As the one or two of you who read my blog know, Cameron is a 17-year flight attendant at Northwest Airlines. As such, we have endured a bit of hardship at the hands of Doug Steenland, CEO, NWA. While Northwest recently emerged from bankruptcy just days after AFA suspiciously ratified the third tentative agreement, Joe-Joe, dog-faced boy, accepted a $26.6 million bonus for running the once profitable, but now, struggling airline into bankruptcy. I suspect that his undeserved bonus would have gone a long way to keep the airline solvent.
Q: Why would the compensation board reward poor performance? A: cronyism.
His heart isn't the only thing that's ugly.
In light of all the bad press Northwest is getting due to cancellations, Cameron received a whining lament from Steenland in his e-mail. After reading it I thought, "boo-hoo, asshole. You've done the same thing to Northwest that Al Checchi did a few years ago. Now, suffer the consequences." This excerpt from a 1997 Time magazine article about Checchi's failed run for California governor illustrates exactly what he and Steenland have done with the help of the compensation boards that pay them, the corrupt union officials that they bribe and the bankruptcy judges with which they're in bed:
As Checchi knows, his years as co-chairman of Northwest are the ones his critics are most likely to use against him. When asked about his piloting of the airline, he gets a scowl on his face and pulls out two yellow, legal-size pages of scrunched-up notes to defend his record there from 1989 to 1993. Critics charge that he took the once profitable carrier, burdened by debt from the LBO, to the brink of bankruptcy. Checchi used his charisma to extract some $800 million in union concessions and an additional $837 million in state and local bonds, subsidies and tax credits--while earning $32 million in management and investment fees for his outside firm.
In his version, Checchi was the "white knight" who kept the company from being dismantled by asset strippers or from going down the tubes like Eastern Air Lines. He also gave Northwest employees stock that has tripled in value. "Look," he says, "we took one of the worst airlines in America and made it one of the most profitable." But Paul Omodt, spokesman for the Air Line Pilots Association for Northwest, says the LBO was "disastrous" for the employees, who ended up bailing out the company in return for stock and three directors' seats. As for the state's involvement, critics like Minneapolis' Federal Reserve Bank researcher Art Rolnick say what Checchi touts as a "partnership" of government and business was really a government subsidy in return for promises to build new facilities and create jobs. "The notion that he was a white knight is questionable," says Rolnick.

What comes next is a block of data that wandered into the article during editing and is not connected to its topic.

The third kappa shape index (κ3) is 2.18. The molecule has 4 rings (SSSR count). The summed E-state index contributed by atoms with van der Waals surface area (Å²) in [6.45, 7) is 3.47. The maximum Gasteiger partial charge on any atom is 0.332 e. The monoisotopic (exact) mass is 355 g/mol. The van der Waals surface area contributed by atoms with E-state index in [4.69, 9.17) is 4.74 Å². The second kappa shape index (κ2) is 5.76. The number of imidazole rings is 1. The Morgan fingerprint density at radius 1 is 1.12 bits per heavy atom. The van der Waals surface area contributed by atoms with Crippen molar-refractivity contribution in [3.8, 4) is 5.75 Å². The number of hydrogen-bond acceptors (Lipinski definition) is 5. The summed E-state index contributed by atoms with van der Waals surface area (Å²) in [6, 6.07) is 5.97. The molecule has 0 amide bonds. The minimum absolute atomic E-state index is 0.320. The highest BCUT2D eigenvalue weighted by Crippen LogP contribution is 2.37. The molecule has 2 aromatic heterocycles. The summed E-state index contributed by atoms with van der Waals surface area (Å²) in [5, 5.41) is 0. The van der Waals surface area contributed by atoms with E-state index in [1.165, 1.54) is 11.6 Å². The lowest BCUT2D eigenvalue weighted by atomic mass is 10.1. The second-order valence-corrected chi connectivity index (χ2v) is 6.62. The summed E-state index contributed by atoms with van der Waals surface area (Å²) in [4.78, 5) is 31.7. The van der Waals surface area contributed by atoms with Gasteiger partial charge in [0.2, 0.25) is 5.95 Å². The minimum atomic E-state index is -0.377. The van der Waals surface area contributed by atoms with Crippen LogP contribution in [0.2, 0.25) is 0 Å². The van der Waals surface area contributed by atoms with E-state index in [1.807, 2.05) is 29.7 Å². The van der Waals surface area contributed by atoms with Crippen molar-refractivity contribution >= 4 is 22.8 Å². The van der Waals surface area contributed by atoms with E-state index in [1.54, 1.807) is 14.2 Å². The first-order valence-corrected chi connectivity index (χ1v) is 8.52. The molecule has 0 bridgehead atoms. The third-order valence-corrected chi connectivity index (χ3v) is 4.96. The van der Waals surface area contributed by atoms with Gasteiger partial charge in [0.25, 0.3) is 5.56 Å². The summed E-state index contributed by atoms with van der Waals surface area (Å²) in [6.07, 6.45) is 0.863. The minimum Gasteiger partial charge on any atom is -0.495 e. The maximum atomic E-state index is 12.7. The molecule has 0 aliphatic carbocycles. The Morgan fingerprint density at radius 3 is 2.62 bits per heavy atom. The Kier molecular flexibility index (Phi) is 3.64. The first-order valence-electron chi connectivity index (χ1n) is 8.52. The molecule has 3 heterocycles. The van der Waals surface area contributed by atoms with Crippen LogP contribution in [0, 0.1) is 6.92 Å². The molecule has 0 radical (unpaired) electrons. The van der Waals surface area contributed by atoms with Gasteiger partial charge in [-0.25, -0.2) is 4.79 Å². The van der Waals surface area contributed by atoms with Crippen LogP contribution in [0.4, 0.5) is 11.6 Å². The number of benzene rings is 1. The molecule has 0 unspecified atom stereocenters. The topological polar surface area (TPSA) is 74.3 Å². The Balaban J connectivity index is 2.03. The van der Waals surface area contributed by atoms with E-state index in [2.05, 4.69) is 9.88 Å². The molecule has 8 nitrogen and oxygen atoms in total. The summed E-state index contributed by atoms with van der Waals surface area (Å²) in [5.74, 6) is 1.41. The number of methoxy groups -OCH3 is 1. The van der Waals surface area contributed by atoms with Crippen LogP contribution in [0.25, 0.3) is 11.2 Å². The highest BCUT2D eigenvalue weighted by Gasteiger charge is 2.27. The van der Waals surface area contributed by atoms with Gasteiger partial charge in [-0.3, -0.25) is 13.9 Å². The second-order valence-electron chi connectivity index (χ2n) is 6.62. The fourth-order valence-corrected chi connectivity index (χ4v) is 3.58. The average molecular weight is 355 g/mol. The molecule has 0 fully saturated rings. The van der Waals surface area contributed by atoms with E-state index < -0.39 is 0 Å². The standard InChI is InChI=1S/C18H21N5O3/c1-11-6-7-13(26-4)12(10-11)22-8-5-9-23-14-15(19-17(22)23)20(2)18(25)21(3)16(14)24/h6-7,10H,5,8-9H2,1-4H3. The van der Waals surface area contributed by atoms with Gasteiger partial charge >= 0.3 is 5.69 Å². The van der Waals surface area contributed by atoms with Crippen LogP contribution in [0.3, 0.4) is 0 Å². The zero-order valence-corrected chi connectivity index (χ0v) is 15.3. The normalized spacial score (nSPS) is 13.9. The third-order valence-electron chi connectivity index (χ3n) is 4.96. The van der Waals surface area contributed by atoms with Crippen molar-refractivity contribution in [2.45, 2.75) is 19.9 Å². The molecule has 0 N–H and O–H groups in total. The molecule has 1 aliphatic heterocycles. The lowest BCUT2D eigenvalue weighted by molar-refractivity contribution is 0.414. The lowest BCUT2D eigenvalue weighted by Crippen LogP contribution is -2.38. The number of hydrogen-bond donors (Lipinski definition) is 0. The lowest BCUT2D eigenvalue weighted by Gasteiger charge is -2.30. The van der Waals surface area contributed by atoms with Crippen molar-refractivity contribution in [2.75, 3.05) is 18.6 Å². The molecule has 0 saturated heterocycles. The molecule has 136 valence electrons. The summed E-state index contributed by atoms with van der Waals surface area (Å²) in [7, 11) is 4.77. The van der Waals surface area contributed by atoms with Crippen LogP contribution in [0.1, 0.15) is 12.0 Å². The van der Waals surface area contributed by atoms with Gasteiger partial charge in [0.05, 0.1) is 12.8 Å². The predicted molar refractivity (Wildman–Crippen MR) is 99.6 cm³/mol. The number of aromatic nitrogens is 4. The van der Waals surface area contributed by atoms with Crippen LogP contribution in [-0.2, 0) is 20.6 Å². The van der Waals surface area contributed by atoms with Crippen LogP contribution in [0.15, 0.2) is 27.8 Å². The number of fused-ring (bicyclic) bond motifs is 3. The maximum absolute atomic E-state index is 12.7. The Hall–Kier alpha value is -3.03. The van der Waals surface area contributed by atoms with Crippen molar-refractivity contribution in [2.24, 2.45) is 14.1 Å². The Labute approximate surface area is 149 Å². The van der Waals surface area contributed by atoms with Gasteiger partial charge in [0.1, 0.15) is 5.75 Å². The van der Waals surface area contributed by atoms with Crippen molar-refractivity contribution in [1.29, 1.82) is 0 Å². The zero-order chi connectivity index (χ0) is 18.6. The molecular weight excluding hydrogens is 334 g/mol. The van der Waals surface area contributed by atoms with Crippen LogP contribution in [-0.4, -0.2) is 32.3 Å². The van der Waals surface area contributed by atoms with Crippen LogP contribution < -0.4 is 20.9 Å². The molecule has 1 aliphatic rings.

And, now, here is the letter from poor, little Douggie:
As everyone knows, we've had a painful week as we have had to cancel flights, inconvenience customers, and put an extra burden on all our co-workers. We are working hard to solve this problem and we all need to work as a team to make sure this never happens again.
It’s important that we understand the facts and the steps being taken to address the issue. When we first developed our 2007 business plan, we expected to increase capacity by 3.7 percent year-over-year compared to 2006. We planned this level of growth to secure jobs, take advantage of new opportunities created by our successful restructuring, and increase the profitability of the airline. In the spring of this year, recognizing that summer weather might be challenging and that this would be the first summer operating in our post restructuring environment, we took steps to ensure that we had adequate pilot staffing. Specifically, we pulled back on some of our planned growth to create additional pilot reserve hours for the summer months. In fact, we entered this summer with the highest level of pilot reserves in Northwest’s recent history.
Since October 2006, we have been retraining our furloughed pilots so that they can resume flying and we can grow our pilot staffing. Our training facilities have been full to capacity and we have offered every furloughed NWA pilot the opportunity to return to Northwest. In May, Northwest completed 99.1 percent of its scheduled flights which put us near the top of all network carriers in completion factor. This excellent level of operational performance suggested our plan for the summer was a sound one. Why then has NWA’s completion factor in June been so different from May? Several factors have contributed to the June results. Among the most important are: